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WADING THROUGH THE WEB

HOW TO FIND RELIABLE HEALTH INFORMATION ONLINE

These days, curiosity often leads us to the computer, where answers are just a few clicks away. But that quick Google search isn't the best course when it comes to your healthcare. Instead of launching random queries that produce a mixed bag of questionable advice, use these tips to identify quality information — whether you've been diagnosed with cancer or the common cold.

Uncover the source. Only 15 percent of people say they always check the source of the health information they find online. Yet that's one of the most important things you can do to ensure quality material. For starters, look for Web sites that end in ".gov" and ".edu," which are sponsored by government institutions and universities and tend to contain the most reliable information. Sites that end in ".org" can also be helpful, but be sure to check out who is responsible for their content; they should be run by professional or nonprofit organizations. The same rule applies to sites that end in ".com": Their credibility depends on who's sponsoring them.

Subtract the ads. Anyone can set up a Web site — not exactly a benefit when you're trying to find high-quality information. Be especially wary if the site's owner has something to sell, whether it's a big pharmaceutical company with a new drug or a startup offering a stop-snoring pillow. Information from these sources is often biased toward the product they're promoting. Good health sites provide objective educational materials about heartburn, for example, rather than simply telling you which pill or herb to buy for the condition. And ads should be labeled with "Advertisement" or "From Our Sponsor." Avoid sites that make claims about remedies that can "cure" illnesses.

Delve deeper. Check the site's "About Us" section, which should tell you who's running it. Look for articles either written or reviewed by physicians. Good information often also includes references to relevant studies, which show the author did his homework.

Keep it current. With scientific evidence constantly changing, patients need the most up-to-date information possible. Check for "last updated" or "last reviewed" dates (typically at the end of articles) of less than a year ago.

Present your research. Once you've found good information, don't just dump it on your doctor. Instead, think ahead: With some advance planning, you can use this data to help build a partnership with your healthcare practitioner.

Patients must be prepared, though, to take responsibility for the information they find. Read it thoroughly and jot down a few key questions. Then, drop off selected articles and your questions at the office and schedule a consultation with your doctor — or a nurse — to go over what you've found and make sure you've got the best information for your situation.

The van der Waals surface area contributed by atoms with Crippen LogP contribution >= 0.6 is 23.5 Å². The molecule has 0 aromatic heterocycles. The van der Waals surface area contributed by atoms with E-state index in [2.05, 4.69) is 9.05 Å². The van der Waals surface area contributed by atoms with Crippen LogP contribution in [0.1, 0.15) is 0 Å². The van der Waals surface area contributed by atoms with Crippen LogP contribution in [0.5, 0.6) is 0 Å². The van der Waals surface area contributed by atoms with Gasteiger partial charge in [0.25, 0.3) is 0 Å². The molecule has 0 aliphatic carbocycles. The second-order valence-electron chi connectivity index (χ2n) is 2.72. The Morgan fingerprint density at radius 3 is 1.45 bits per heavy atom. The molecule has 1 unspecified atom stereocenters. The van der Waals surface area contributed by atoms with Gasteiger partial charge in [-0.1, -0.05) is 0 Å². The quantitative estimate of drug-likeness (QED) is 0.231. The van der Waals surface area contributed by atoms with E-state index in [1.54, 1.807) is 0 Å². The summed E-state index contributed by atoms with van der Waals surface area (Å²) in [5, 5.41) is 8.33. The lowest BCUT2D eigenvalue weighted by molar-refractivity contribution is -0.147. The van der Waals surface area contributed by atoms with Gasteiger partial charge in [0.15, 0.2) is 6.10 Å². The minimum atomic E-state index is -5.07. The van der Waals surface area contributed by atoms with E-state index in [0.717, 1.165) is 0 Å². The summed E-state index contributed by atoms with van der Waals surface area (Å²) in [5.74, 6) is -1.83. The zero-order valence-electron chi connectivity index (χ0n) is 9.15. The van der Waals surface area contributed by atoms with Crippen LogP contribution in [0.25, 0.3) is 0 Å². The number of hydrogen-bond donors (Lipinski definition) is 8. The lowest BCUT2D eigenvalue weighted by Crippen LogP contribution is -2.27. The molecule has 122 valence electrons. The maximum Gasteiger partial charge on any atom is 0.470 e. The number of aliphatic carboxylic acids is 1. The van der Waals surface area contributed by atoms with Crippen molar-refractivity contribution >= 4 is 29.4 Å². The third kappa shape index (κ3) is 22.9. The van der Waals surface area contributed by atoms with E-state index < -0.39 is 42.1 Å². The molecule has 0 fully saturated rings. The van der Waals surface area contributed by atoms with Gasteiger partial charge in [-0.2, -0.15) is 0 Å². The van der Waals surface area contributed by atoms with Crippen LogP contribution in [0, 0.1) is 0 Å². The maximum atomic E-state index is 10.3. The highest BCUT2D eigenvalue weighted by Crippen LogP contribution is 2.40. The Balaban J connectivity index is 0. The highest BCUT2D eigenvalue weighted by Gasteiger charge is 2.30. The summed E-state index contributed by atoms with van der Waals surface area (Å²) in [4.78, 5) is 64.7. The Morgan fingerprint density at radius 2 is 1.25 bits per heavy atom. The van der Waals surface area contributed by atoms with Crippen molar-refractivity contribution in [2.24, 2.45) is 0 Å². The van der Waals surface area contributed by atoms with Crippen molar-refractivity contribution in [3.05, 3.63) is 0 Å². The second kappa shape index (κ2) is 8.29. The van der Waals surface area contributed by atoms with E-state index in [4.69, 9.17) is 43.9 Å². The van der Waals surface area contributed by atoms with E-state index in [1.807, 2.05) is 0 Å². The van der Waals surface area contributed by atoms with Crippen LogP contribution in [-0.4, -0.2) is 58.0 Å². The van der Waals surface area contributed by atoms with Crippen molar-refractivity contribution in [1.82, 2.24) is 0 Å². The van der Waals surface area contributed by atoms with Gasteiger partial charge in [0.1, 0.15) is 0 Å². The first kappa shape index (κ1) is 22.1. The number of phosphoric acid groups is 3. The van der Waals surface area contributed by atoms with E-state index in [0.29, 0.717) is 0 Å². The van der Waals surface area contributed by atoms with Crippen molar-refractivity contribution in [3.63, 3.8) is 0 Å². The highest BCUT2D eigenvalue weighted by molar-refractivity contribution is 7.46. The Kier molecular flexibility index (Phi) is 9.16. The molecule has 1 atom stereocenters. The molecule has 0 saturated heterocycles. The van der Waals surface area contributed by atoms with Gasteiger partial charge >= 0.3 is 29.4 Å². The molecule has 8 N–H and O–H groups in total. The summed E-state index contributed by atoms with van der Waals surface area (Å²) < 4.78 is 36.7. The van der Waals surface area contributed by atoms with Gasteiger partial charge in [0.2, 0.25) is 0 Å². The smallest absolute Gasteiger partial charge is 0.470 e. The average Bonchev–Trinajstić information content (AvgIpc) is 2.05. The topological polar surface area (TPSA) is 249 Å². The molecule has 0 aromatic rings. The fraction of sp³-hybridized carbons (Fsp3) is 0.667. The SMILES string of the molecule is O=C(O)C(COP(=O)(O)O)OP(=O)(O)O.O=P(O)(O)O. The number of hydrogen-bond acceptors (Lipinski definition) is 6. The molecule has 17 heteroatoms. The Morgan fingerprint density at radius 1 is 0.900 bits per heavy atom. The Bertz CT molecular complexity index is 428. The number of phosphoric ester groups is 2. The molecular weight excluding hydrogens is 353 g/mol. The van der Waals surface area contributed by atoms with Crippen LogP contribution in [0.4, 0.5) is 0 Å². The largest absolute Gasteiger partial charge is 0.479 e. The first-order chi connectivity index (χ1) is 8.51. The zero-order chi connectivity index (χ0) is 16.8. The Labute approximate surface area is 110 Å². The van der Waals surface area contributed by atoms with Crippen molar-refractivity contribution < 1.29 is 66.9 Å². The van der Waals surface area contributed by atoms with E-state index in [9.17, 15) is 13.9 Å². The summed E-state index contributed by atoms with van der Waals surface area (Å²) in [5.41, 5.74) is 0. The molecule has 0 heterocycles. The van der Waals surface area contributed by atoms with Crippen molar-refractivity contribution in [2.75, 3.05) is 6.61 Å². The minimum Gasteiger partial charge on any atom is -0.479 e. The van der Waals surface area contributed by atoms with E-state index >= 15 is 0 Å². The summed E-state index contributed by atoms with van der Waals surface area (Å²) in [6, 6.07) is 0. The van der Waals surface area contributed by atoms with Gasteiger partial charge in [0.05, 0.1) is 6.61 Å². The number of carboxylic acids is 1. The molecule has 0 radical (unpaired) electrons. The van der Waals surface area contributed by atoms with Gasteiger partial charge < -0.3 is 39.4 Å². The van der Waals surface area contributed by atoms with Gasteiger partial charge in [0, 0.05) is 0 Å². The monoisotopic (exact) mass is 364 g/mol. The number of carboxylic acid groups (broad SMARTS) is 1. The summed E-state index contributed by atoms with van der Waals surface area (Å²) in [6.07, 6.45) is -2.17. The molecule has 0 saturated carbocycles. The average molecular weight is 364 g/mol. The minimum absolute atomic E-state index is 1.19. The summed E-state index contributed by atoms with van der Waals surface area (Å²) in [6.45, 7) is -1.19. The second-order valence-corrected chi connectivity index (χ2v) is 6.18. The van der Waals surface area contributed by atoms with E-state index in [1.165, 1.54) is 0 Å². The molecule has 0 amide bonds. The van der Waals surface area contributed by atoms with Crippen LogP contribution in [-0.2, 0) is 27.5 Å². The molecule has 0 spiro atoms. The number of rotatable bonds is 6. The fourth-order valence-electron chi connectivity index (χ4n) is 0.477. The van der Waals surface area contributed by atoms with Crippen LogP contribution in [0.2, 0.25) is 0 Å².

Jessica Cerretani is a Boston-based freelance writer and editor.

SUMMARY

When seeking online answers to your health questions, sites that end in ".gov" and ".edu," which are sponsored by government institutions and universities, tend to contain the most reliable information. Sites that end in ".org" can also be helpful, but be sure to check out who is responsible for their content (start with the "About" area); "dot-orgs" should be run by professional or nonprofit organizations. When it comes to sites that end in ".com," credibility again depends on who's sponsoring them.

If a Web site's owner has something to sell, proceed with caution — information from these sources may be biased. Avoid sites that make claims about remedies that can "cure" illnesses.

There's no substitute for a face-to-face conversation with your doctor, but Web-savvy patients can help take that discussion to a deeper level when armed with information from smart online searches.

SIX RELIABLE INTERNET RESOURCES

CDC.gov: Dependable material on health and safety, statistics, and other disease-related data from the U.S. Centers for Disease Control and Prevention.

Familydoctor.org: Sponsored by the American Academy of Family Physicians, this site offers an A-to-Z condition guide, tips for healthy living, a "symptom search," and medication guide.

MedlinePlus: More than 750 health topics, a medical encyclopedia, and information on drugs and supplements from the National Institutes of Health's National Library of Medicine (NLM).

MLANet.org: The Web site for the Medical Library Association includes resources for consumers such as a guide for deciphering medical jargon and a tutorial for evaluating health information.

PubMed: NLM's searchable database of thousands of medical journals is geared toward medical professionals, but patients may find valuable info on new studies and treatments.

WebMD.com: "Dot-com" site containing physician-reviewed health articles, news, blogs, and message boards.